The Sun and the Serpent & Symphonies in Stone

Here’s a reet treet for you….

I’ve only just been made aware of this. The lovely Hamish Miller, who I’ve mentioned once, twice, maybe more, on the Song of Ffraed blogs, and his surveying and writing partner, Paul Broadhurst in a short film of them dowsing the Michael and Mary sacred flows across England.

Michael and Mary are different Ddraig’s to Ffraed, they are a pair and follow the Beltane and Lughnasadh sunrise line. Though both of these sacred times, and many more,  are well and anciently acknowledged in Her presence, Ffraed is more chalice-like, both ends dipping into the sacred waters of St. Bride’s Bay (Bae San Ffraed), and She is solitary. Nevertheless there are strong similarities and I think you’ll enjoy seeing something of what it has been like for me and my companions on the Ffraed Project.

THE SUN AND THE SERPENT was the title of the classic bestselling book on Earth Mysteries by Paul Broadhurst and Hamish Miller that was first published in 1989. This video has been created from an early recording of a 1991 channel 4 TV documentary that follows their journey of discovery through the British landscape, its mythology, ancient sites, and mysteries.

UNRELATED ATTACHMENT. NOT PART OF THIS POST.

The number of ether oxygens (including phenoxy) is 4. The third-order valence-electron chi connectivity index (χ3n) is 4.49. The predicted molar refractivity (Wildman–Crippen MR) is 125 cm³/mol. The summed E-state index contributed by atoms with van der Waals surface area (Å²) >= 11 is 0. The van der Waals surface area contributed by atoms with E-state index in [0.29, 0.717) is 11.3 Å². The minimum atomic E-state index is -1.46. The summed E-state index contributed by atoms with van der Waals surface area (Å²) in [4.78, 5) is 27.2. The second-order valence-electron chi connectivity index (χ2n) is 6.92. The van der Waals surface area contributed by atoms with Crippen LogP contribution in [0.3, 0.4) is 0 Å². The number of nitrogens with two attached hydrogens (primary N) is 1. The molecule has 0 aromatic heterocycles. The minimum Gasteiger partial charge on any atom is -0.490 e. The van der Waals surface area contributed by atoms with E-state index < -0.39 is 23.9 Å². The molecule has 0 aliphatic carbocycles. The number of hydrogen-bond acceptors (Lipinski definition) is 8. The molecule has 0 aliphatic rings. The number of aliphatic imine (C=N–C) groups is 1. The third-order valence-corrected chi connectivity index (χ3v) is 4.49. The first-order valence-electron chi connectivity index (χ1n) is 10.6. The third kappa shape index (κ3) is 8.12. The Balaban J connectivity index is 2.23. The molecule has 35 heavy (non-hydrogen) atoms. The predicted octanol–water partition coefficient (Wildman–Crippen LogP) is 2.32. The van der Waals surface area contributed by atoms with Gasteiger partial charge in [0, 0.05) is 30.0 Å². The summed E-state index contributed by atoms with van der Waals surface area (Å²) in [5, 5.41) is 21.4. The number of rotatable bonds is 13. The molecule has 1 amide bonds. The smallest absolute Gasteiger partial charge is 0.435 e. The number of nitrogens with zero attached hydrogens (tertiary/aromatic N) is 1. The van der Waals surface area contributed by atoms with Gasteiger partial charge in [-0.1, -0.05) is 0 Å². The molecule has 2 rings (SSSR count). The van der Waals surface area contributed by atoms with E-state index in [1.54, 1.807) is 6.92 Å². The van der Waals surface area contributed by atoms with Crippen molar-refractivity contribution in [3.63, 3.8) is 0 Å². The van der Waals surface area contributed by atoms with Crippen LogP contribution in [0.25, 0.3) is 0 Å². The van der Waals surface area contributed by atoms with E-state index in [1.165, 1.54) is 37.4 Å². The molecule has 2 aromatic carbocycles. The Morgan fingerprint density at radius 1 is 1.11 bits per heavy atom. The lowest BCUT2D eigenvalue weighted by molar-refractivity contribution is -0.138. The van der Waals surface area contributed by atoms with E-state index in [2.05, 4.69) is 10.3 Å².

The second item is an article that has relevance for us too. I’ve mentioned previously, the musical (or frequency) scores that seem to be composed in the patterning of Ffraed in sites along Her.

A friend (who I’ve now lost touch with) who has investigated and experimented with film and acoustics in prehistoric structures and such, several years back explained to me at Pentre Ifan dream chamber how the gaps and placements of stones make ‘music’ – and he showed me one of the ‘keys’ in the process to opening the portal there.
Y Ddraig Ffraed’s patterning suggests musical scores at a number of the sites She blesses and I’m hoping one day that we might meet again, and that he will bring his instruments and equipment to record what is there.
I’ve just come across this article, and it reminded me of the above:

Smithsonian Magazine: Stonehenge remains profoundly mysterious. We still aren’t certain who built it, or why they aligned its geometry with the summer solstice, or brought the smaller stones from 180 miles away, or what range of purposes it served. But every year scientists learn more about the great stone enigma on Salisbury Plain. Most recently, a team from the University of Salford, in Manchester, and English Heritage, the charitable trust that manages Stonehenge, made a breakthrough about the monument’s acoustical wonders.

What did Stonehenge sound like?

Love,
Ellis

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